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Sixties Scoop survivors lament lack of support during compensation application process

Shayne Metraux, a Sixties Scoop adoptee who grew up in Winnipeg, has filled out the application for compensation but says he has been triggered by the personal experience option.

Shayne Metraux was adopted when he was a baby. Without any supports around him, he says he has had difficulties finishing the application for compensation. (Walther Bernal/CBC)

Shayne Metraux started working on his Sixties Scoop compensation application months ago. He got through most of the application easily, but has struggled to finish filling out the required paperwork.

“It’s an optional part, but it also asks how has it impacted your life, and that’s the part where I’m having difficulties,”  he said.

“I’ve written a bit, but it’s not easy.”

Metraux isn’t alone. Others have also struggled to share their stories on the application, leaving some to question why the federal government hasn’t offered some form of emotional or mental health support as part of the process.

“We’re hearing that there’s a lot of trouble applying online,” said Katherine Legrange, the founder of a group called Sixties Scoop Legacy of Canada, which now has more than 1,200 members.

A Sixties Scoop survivor herself, Legrange said she’s been hearing from people who have been triggered by the application, which invites people to reflect on the trauma they’ve experienced.

“The healing foundation is just starting to form,” she said, “and it hasn’t really mobilized in terms of linking people up with the community health or mental health supports from their area.”

Katherine Legrange, right, would like to see Sixties Scoop survivors like herself and Jeannie Red Eagle, left, given the opportunity to share their experiences in a respectful and culturally appropriate manner. (Lenard Monkman/CBC)

Despite the lack of supports, Metraux has written a couple of paragraphs about his personal experience and said he planned to finish the application before Friday’s deadline.

“I think that it’s important for people to realize … how that actually has impacted people, and it’s not as simple or as straightforward as people think,” he said.

The compensation flows from an $875-million class action settlement agreement with the federal government, which set aside $750 million to compensate status First Nations and Inuit children who were removed from their homes and placed with non-Indigenous foster or adoptive parents between 1951 and 1991 and lost their cultural identities as a result.

Adoption took three hours

Metraux’s biological family is from Norway House Cree Nation. He is one of eight children and was adopted in 1979 by a white family when he was only three months old.

He was adopted by a wealthy couple who had just arrived from Europe and the process of adoption only took three hours, he said.

“Why they adopted me? I don’t even know, because my [adopted] father seems to be very racist against Indians,” said Metraux.

He grew up hearing from his adopted dad about how lucky he was to be adopted, and also hearing that his mother was a prostitute.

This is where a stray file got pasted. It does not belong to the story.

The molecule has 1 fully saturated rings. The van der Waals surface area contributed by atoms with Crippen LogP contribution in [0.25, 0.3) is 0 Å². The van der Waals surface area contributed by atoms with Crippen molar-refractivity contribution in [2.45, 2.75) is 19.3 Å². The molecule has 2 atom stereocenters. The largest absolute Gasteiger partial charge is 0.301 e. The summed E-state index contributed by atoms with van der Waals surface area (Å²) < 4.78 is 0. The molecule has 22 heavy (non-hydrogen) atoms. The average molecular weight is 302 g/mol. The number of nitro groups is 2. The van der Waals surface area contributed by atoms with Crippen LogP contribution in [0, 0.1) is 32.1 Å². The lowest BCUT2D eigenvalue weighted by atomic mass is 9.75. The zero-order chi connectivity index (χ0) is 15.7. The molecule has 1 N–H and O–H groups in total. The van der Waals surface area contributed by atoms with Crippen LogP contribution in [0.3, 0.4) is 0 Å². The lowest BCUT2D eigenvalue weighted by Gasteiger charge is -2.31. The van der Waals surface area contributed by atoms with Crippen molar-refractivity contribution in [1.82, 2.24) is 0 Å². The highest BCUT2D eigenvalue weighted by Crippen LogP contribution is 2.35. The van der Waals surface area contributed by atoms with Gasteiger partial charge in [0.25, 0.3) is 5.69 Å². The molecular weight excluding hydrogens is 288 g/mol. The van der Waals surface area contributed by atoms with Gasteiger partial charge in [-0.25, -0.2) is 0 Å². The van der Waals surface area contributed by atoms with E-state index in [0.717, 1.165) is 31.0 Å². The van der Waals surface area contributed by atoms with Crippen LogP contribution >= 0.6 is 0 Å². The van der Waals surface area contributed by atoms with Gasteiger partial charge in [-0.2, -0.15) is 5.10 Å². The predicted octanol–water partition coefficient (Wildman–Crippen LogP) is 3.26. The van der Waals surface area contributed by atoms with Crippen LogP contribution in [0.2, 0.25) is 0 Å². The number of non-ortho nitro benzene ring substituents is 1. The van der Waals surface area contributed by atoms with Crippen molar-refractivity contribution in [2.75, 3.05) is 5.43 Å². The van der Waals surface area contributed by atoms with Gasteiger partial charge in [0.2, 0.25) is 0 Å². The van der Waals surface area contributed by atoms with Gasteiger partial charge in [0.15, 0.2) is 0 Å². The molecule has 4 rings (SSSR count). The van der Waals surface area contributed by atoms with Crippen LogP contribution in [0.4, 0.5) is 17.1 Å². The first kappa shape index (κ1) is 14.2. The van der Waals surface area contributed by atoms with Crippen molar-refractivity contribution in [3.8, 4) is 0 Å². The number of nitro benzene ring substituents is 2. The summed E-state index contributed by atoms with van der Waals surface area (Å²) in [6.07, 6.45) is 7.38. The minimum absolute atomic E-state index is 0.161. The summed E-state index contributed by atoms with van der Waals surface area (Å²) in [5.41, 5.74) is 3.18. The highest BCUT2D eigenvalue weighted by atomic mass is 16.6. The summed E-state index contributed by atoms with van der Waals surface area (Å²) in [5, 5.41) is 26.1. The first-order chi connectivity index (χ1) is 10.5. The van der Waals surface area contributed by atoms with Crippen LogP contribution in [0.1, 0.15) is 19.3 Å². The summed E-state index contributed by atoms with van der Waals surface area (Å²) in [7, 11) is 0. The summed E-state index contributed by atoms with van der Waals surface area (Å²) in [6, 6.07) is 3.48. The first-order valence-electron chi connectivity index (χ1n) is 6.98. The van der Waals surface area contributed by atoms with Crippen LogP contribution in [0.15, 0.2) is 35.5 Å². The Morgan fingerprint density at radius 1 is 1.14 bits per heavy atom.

“When I found my [biological] mother, he was very upset … he was hoping that wouldn’t happen because my mom is Native.”

Metraux is now 40 years old. He lived with his adoptive parents for the first 12 years of his life, becoming a temporary ward of Child and Family Services when he moved out of his adopted home.  

After a few years in care, he slipped through the cracks in the system, he said.

The application for compensation brings up traumatic experiences, but he still intended to finish it, even if he couldn’t fully write out the difficulties he lived with.

“People need to recognize that, whatever amount of compensation that they’re giving us … I think it’s nothing [compared to what we’ve been through],” said Metraux.

Survivors won’t get more money for sharing

Legrange said the amount of settlement money applicants will receive doesn’t depend on them sharing their adoption experiences.

“A lot of people are struggling to share their stories and what we’ve been saying is that in that application, that part is really optional, and there’s no obligation to share any kind of details or abuse that people went through.”

Like the Truth and Reconciliation Commission, Legrange would like to see Sixties Scoop survivors given the same opportunity to share their stories, as long as it’s done in a respectful and culturally appropriate environment.

She plans to host a healing event for Winnipeg Sixties Scoop survivors on Sept. 25.

Supports and possible extension

In an emailed response to the CBC, the federal government said the application process is being handled by a third party, Collectiva. 

Anyone experiencing difficulties with the application can call the 24-hour Hope for Wellness Help Line at 1-855-242-3310 or connect with a counsellor in an online chat at hopeforwellness.ca.

Mental health counselling services are also available through Indigenous Services Canada’s non-insured health benefits program.

There is no indication whether the application deadline will be extended, but the settlement agreement has a grace period for applications made between Aug. 31 and Nov. 28. Applications will be considered by Collectiva, based on whether a person has disabilities or if the application was delayed by undue hardship or exceptional circumstances.

For more information, applicants can reach out to Collectiva by email to sixtiesscoop@collectiva.ca or by phone at 1-844-287-4270.

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